Review: ‘Mandy’ is the Best Nicolas Cage Movie in Years

Mandy, which is just Cosmatos’ sophomore (!) effort, is a deceptively simple revenge flick, about a man who gets his life ripped and torn to shreds, by a maniacal cult, and a few hellhounds, and then hunts and kills them, in revenge. Think of it as, the bastard lovechild of Ghajini and Mad Max.

I’ll admit, that premise doesn’t sound like much, but the method to the madness, of Mandy, is the execution. Cosmatos’ direction and Benjamin Loeb’s cinematography are leaps and bounds beyond any modern filmmaker’s (obvious exceptions being Nolan, Villeneuve, the Coens, the usual suspects). Cosmatos’ previous effort, Beyond the Black Rainbow (I hope Mandy brings attention to it, the way Pulp Fiction did to Reservoir Dogs), was an aesthetically interesting film, with great cinematography, sound design, and a soundtrack that ranks high among modern horror/sci-fi soundtracks. But it squandered what was a genuinely unique, and interesting, premise for the aforementioned aesthetic choices, with slow editing, a rather obtuse script, and an ending that left quite a few aspects open-ended, it didn’t reach its full potential, which, I feel, was a shame.

Thankfully, it looks like Cosmatos learned from that, and delivered in Mandy, a film that meets all the hype that was generated, by its gripping trailer, and then some.

I’d love to point out, the acting on display. The whole cast is bringing their A-game to the table, led by the living breathing paradox, that is Nicolas Cage. The man has been in some absolute stinkers (Left Behind), but he’s also been in some great films (Face/Off), in movies that are so bad that they’re good (The Wicker Man), and in guilty pleasure schlock (National Treasure). Thankfully, Mandy falls under the great films category, and Nicolas Cage unleashes his acting skills. He has relatively few lines, as opposed to the antagonist, but he conveys SO MUCH, through his emotions, and facial expressions. There’s a truly meme-able moment in the film, where he storms into a bathroom and loses himself while swigging down vodka. It’s a scene that’s destined to be a meme classic and a new addition to the Nic Cage freakout montages. Yes, the events leading up to that scene are tragic, and horrifying, but come on. It’s a Nic Cage freakout scene. It’s destined for cult status.

Aside from Cage, the other memorable performance is of Linus Roache’s, who plays the antagonist, Jeremiah Sand, a Charles Manson-esque personality, who is the leader of a Catholic cult, and who plays a key part in the unfolding of the events of the movie. His slippery, disgusting, eerie, shocking, turn as Sand is one for the history books, as Roache gives everything he has, in making the character as despicable as humanly possible. Best Supporting Actor nod? Maybe. Just maybe.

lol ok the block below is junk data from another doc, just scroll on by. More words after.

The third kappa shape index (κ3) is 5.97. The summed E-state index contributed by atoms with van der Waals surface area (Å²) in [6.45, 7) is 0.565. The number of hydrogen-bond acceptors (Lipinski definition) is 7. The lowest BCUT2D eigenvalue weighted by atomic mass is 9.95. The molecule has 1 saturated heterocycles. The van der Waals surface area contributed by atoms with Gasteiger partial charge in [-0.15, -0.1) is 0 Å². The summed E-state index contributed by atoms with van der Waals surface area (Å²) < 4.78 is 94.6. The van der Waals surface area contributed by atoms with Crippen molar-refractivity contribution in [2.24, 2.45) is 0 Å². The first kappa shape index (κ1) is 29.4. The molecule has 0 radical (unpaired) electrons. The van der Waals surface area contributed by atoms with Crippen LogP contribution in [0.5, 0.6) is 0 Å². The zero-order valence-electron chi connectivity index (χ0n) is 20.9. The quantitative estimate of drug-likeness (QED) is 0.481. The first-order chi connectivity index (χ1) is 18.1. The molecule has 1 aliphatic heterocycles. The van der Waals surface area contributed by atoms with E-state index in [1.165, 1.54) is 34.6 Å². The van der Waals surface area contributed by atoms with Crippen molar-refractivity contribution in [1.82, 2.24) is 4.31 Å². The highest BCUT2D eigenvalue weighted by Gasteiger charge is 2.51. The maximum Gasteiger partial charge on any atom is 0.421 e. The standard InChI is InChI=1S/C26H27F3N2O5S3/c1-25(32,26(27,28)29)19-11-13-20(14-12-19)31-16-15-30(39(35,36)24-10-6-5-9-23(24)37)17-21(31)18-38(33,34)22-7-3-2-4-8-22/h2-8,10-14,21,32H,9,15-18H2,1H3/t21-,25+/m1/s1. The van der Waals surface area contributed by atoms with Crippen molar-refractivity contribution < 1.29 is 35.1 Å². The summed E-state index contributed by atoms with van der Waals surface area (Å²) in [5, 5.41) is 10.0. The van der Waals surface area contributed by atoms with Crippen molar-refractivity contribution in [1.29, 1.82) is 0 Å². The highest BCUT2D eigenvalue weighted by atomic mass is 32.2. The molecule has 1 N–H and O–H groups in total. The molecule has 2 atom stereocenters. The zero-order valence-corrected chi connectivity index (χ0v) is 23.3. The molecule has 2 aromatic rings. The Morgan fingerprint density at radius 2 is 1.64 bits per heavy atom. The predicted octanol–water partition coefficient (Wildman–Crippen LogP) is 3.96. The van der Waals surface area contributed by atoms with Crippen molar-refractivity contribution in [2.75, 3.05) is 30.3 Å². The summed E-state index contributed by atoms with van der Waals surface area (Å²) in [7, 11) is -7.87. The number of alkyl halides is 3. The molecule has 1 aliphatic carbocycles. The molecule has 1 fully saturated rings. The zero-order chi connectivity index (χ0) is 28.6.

This is not to take away anything from Andrea Riseborough, who plays the eponymous character. She is mysterious, seductive, and a rather coy, character, who plays an extremely pivotal role in the second half of the movie. To say anything else would be venturing into spoiler territory, so I’ll leave it up to you to see what happens.
Casting aside, the cinematography deserves a special mention. Benjamin Loeb sets a rather high standard, with jaw-dropping vistas, and vivid colours, which bring to mind Dario Argento’s horror masterpiece, Suspiria. There is one shot, in particular, of the night sky, that made my already dropped jaw, drop a little more, because of how beautiful that shot was. I’m telling you, the movie is chock full of such shots, and it must be experienced on the biggest screen, with the loudest sound, which is why it’s a bloody shame it isn’t getting a wide theatrical release. It does tend to have a few shots that linger a little too long, which will irritate a few viewers. Primary colours seem to be the colour scheme, and Loeb does a bang-up job in bringing the best of those colours out. The movie is a visual treat to behold. The sound editing too is on point, which brings me to my next, and possibly the most special, aspect, of the movie.

Mandy was one of Johann Johannson’s last scores, which he composed before his tragically untimely death. The man was a genius; an Oscar nominee, with an impressive résumé, which consisted of greats like Sicario, Prisoners, The Theory of Everything, and my personal favourite, Arrival. Beyond the Black Rainbow had an impressive soundtrack, but Mandy looks to usurp the throne, from it. Johannson’s synth-washed score, with heavy metal guitars, and ambient noise which only add to the impending doom, is an aural gem. The score ranges from sweet, to sinister, and even outright badass and awesome, with the distorted guitars and heavy metal instrumentation. This has got to be one of the best horror movie scores ever composed. And may Johann rest in peace.

To bring it all home together, Mandy is a visceral thrill ride. It isn’t a movie; it’s an experience. It is the kind of movie that just doesn’t get made anymore. A movie that takes risks, and succeeds at what it sets out to do. It is, by far, the best original movie of the year. And a definite must watch for horror junkies, gore fiends, and movie connoisseurs in general. The movie is a horrifying acid trip in the first hour, and a (literally) blood-soaked, over the top, ultraviolent, extravaganza, in the second. To anyone who still isn’t convinced, there’s a chainsaw duel in the movie. Need I say more?

Rating: 4.5/5